Keloids – Causes, Symptoms & Treatment

March 27 01:00 2019 Print This Article

A keloid is a special type of scar which results in an overgrowth of tissue at the site of a healed skin injury. Keloids are firm, rubbery lesions or shiny, fibrous nodules and can vary from pink to flesh-colored or red to dark brown in color. A keloid, sometimes referred to as a keloid scar, is a tough heaped-up scar that rises quite abruptly above the rest of the skin. It is irregularly shaped and tends to enlarge progressively. Keloids usually result from skin injury or burns. Pimples, insect bites, scratching, chickenpox scarring etc. may also cause keloids. They may also be caused by infection at a wound site, repeated trauma to an area, excessive skin tension during wound closure or a foreign body in a wound. They can occur at the site of a piercing and have been found on the earlobes, eyebrows, chest and other sites of piercing. Keloids commonly occur on the shoulders, chest, arms and upper back even when there has been no apparent injury. However, they can appear almost anywhere.

A keloid may extend beyond the site of injury. Keloids respond poorly to therapy, but monthly injections of corticosteroids may flatten them somewhat. A doctor may try surgical or laser removal followed by corticosteroid injections, but new keloids often form in the scar resulting from the treatment.

Keloids can be considered to be ” scars that don’t know when to stop.” When the skin is injured, cells grow back to fill in the gap. Somehow, they normally “know” when the scar tissue is level with the skin, at which point the cells stop multiplying. When the cells keep on reproducing, the result is a what is called a overgrown (hypertrophic) scar or a keloid. In other words, keloids are due to an excessive response to trauma such as a cut to the skin. In creating a normal scar, connective tissue in the skin is repaired by the formation of collagen. This occurs in the dermis (the layer of skin just below the epidermis, the outer layer of skin). Keloids arise when there is too much collagen formed in the dermis during the repair of connective tissue. To develop keloids, a person must be susceptible to keloid formation.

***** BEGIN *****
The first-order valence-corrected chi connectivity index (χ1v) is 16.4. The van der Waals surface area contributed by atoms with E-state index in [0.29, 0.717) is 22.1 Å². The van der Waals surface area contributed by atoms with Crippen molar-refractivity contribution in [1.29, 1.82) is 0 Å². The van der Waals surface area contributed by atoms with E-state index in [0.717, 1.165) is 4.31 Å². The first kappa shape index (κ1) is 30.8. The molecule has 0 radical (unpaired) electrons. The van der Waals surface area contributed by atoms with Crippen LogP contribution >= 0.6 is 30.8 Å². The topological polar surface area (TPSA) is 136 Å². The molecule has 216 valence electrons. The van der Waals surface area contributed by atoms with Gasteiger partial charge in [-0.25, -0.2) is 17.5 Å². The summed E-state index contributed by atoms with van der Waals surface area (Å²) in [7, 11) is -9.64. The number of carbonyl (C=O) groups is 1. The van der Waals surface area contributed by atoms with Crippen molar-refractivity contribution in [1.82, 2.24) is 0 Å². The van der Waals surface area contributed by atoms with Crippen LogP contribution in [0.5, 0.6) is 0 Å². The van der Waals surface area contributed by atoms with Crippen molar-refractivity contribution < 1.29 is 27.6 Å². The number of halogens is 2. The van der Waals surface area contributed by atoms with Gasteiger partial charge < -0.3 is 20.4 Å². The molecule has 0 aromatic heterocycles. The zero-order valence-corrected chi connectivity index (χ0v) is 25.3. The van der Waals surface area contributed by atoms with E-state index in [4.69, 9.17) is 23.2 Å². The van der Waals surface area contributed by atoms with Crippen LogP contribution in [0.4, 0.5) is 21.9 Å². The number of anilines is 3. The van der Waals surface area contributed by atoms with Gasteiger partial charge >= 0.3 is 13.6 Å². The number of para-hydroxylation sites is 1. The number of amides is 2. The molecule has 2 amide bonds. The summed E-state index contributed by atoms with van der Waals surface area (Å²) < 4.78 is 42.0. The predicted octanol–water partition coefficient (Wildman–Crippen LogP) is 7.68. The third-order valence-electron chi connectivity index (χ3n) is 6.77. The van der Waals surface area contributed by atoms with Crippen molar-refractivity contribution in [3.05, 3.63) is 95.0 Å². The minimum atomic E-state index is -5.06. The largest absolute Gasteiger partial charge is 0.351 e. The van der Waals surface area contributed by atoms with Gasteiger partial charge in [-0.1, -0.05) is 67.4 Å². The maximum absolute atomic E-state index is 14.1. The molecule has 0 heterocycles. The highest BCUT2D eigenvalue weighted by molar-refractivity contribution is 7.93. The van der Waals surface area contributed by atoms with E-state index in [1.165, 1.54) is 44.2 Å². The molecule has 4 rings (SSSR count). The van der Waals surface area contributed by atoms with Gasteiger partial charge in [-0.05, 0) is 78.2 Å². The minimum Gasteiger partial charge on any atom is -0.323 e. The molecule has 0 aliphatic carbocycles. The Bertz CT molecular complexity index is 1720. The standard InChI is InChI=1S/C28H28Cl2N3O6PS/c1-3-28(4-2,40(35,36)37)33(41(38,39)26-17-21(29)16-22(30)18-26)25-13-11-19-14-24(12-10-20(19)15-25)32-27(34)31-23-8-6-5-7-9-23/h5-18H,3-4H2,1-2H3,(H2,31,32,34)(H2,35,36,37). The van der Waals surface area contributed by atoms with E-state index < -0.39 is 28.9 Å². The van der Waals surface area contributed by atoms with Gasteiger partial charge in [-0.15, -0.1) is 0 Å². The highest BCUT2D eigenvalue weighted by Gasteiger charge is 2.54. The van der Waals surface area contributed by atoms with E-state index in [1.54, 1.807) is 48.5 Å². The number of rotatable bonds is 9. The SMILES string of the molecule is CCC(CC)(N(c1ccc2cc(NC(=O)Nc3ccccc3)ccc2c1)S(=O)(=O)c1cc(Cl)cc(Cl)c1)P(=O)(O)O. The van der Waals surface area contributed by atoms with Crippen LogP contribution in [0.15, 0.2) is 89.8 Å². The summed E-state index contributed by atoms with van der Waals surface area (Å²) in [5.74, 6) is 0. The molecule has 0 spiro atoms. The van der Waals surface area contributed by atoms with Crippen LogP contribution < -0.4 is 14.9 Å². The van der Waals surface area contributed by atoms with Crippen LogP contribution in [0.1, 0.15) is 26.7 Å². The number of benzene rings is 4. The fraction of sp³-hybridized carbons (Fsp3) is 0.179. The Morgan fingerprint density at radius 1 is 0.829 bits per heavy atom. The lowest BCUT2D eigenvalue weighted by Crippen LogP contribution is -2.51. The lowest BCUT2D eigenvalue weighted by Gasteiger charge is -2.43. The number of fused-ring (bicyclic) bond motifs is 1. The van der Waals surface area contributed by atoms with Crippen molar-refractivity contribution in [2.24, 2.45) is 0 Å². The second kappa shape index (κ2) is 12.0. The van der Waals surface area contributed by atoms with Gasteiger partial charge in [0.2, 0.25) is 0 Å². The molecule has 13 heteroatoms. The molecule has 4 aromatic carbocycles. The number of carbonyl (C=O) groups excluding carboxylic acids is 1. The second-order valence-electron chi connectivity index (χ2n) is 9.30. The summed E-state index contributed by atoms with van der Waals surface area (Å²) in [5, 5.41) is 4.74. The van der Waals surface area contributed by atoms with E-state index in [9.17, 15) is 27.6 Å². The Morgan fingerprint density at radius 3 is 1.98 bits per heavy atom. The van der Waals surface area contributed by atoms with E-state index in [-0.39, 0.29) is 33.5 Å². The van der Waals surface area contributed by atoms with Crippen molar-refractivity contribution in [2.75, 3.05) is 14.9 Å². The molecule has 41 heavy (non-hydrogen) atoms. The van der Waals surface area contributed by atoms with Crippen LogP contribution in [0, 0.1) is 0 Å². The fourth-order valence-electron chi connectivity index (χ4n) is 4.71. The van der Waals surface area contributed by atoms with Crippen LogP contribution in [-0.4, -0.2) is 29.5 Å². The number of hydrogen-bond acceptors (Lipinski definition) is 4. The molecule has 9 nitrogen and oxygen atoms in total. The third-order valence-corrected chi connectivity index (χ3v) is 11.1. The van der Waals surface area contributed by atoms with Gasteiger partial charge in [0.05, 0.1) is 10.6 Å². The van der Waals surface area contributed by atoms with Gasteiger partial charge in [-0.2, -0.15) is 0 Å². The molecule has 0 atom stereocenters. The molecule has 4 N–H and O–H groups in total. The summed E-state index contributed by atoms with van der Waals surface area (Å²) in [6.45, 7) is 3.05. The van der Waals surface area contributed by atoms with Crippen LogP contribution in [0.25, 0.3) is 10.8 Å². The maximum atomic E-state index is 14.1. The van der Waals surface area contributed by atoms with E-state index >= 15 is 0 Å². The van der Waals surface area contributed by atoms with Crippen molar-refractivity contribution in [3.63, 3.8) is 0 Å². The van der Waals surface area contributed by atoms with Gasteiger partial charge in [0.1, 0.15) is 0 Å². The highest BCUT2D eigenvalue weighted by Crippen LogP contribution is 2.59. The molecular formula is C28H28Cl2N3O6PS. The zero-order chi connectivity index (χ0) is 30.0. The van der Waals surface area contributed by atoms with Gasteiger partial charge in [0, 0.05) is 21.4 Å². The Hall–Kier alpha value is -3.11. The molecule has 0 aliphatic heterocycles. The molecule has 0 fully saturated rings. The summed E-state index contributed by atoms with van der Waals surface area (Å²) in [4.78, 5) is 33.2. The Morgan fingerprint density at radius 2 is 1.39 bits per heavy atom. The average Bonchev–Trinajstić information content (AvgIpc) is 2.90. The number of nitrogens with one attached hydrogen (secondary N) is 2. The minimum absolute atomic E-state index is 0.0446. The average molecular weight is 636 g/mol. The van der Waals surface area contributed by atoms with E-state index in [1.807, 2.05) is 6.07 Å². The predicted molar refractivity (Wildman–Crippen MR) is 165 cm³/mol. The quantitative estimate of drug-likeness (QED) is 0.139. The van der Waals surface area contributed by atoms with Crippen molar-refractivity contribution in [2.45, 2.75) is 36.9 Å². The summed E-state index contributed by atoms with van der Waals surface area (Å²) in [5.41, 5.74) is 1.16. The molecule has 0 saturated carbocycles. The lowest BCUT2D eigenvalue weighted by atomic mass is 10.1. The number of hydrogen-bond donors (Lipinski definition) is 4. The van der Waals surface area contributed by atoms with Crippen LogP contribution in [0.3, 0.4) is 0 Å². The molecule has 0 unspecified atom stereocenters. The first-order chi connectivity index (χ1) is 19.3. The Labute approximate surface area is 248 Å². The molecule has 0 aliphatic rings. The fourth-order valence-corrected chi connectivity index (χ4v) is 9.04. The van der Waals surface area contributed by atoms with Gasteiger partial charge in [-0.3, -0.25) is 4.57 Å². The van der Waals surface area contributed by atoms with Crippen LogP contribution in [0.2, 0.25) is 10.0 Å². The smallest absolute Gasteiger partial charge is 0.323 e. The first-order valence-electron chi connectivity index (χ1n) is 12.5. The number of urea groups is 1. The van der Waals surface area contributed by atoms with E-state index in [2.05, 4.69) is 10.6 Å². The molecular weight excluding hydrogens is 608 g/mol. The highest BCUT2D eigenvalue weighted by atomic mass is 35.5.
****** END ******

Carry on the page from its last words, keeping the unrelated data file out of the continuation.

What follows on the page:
Causes of Keloids

The cause of keloids is unknown. A keloid can be caused by injury to the skin, such as a burn, insect bite, acne, cut, body piercing, or a surgical incision. Scar tissue normally grows in response to a wound, but a keloid is an overgrowth of scar tissue over a healed wound. Some people have a genetic tendency to develop keloids.

Find common causes and risk factors of Keloids:

  • Exposure to the sun, is also responsible in the formation of keloid.
  • Keloids are most common amoung people of ages 10 to 30 years
  • A deficiency or an excess in melanocyte hormone (MSH), decreased percentages of mature collagen and increased soluble collagen, are among the main causes of keloid.
  • If someone in your family has keloids then you are at increased risk of get affected by it.
  • Keloids may occur from various skin injuries as surgical incisions, traumatic wounds, vaccination sites, burns, chickenpox.

Signs and Symptoms of Keloids

Sign and symptoms may include the following:

  • Flesh-colored, red, or pink
  • Nodular shaped or ridged.
  • Tenderness or itching.
  • Located at the site of healing wound or injury.

Treatment for Keloids

Treatment may include:

  • There is no satisfactory treatment for keloids.
  • Radiation treatments may reduce scar formation if they are used soon after a surgery, during the time a surgical wound is healing.
  • The steroid or cortisone injections are useful in the removal of various scars over the affected area.
  • Long-term compression of keloids with pressure bandages can help soften them.
  • A new treatment for keloids is to apply a silicone gel preparation over the keloid scar for 12-24 hours each day. This treatment is started three to four weeks after the wound or injury.
  • The treatment of keloids with liquid nitrogen is very beneficial for fast recovery.
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